Senator Lt Colonel Sir ALBERT GOULD - Then the honorable senator must know more about it than I do. That may be the way in which the honorable senator gets up petitions.

Senator Mullan - It is a good petition to create party strife, anyhow.

Senator Lt Colonel Sir ALBERT GOULD - I can hardly agree with that opinion, for T find the petition states -

That the knowledge that the people are to be called upon to vote for or against the Referendum Bills must inevitably divide them into hostile political camps. Instead, therefore, of unity among our people, we shall have discord and party strife; and instead of all ranks and classes of our people co-operating with all their might to finish the war, we shall find much of their energy dissipated in bitter party discussions and conflicts.

I ask honorable senators whether that is not a perfectly legitimate thing to place before the Senate. If the petitioners consider that their facts are correct, there is no question of impropriety in regard to this particular statement.

Senator Russell - Nobody said there was.

Senator O'KEEFE - But one of your leaders went out to a political meeting, and said that the Prime Minister and honorable members of our party were like " tethered goats.". Surely that is party fighting ?

Senator Lt Colonel Sir ALBERT GOULD - The honorable member surely cannot hold me responsible for any uncomplimentary remarks that may be made concerning his party. This petition states further -

That by the time the Referendum Bills could .be voted upon by the electors there will probably be at least 100,000 of the bravest and the best Australian citizens absent, either at the seat of war or on their way to it: and since the survivors of these 100,000 soldiers, besides a large number of medical men and women nurses, will have to live under whatever Constitution is determined by the referendum, it is only just that those who arc absent should have at least an equal voice with other citizens in deciding upon any changes in our Federal Constitution.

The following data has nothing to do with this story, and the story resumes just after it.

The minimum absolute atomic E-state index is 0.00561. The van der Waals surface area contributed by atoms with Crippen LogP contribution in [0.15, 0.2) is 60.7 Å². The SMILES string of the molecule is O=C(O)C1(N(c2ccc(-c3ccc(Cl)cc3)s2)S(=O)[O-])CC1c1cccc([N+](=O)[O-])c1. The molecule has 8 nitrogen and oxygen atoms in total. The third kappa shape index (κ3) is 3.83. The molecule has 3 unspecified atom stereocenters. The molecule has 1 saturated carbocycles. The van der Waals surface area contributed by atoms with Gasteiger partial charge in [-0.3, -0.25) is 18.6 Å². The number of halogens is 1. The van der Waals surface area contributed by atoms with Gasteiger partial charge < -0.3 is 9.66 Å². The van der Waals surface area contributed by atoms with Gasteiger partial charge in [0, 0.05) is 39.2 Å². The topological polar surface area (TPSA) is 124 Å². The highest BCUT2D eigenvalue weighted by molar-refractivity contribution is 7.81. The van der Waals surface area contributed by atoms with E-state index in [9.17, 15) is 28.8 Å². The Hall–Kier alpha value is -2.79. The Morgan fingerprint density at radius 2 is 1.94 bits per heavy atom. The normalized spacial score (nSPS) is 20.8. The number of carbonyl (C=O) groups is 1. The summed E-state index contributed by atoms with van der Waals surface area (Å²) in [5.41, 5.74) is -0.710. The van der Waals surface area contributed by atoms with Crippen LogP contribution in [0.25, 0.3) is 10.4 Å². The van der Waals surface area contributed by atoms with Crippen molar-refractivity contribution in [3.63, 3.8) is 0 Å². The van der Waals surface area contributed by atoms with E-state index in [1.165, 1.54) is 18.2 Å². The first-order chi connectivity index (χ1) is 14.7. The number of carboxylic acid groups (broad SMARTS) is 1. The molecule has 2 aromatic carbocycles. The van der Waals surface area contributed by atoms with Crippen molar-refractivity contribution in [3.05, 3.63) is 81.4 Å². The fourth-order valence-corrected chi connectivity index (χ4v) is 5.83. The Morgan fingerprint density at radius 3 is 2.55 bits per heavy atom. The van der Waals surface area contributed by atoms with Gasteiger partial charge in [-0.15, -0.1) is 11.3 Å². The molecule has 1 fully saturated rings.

Can any honorable senator gainsay that fact? Can it be said that the Government will be able to give opportunities of voting to those men who are fighting at the front?

Senator Russell - You would not deny them that right, would you?

Senator Lt Colonel Sir ALBERT GOULD - No: but I say that the honorable senator and his party will deny to those men th© right to give an expression of opinion, because, no matter what regulation the Government may adopt, they will not be able to get over the inherent difficulties of the situation, and carry out this proposal in a way that will be fair and reasonable to all the people of Australia.

Senator Grant - Would you extend the franchise to those men who are eighteen years of age and are fighting at the front?

Senator Lt Colonel Sir ALBERT GOULD - We are not talking about the franchise just now. We know perfectly well that men of eighteen years of age are not the only people at the front. The great bulk of them are above the age of twenty years.

Senator Grant - There are a great many between eighteen and twenty-one years.

Senator Lt Colonel Sir ALBERT GOULD .- Well, would the honorable senator deny to those who are at the front an opportunity to vote on these proposals ?

Senator Grant - Certainly not.

Senator Lt Colonel Sir ALBERT GOULD - Well, can the honorable senator say how he would carry out the scheme to give these people the opportunity of voting ?

Senator Grant - The Government will do that.

Senator Russell - If you wait till next week you will know all about it.

Senator Lt Colonel Sir ALBERT GOULD - Referring again to the petition, I find that another paragraph reads as follows: -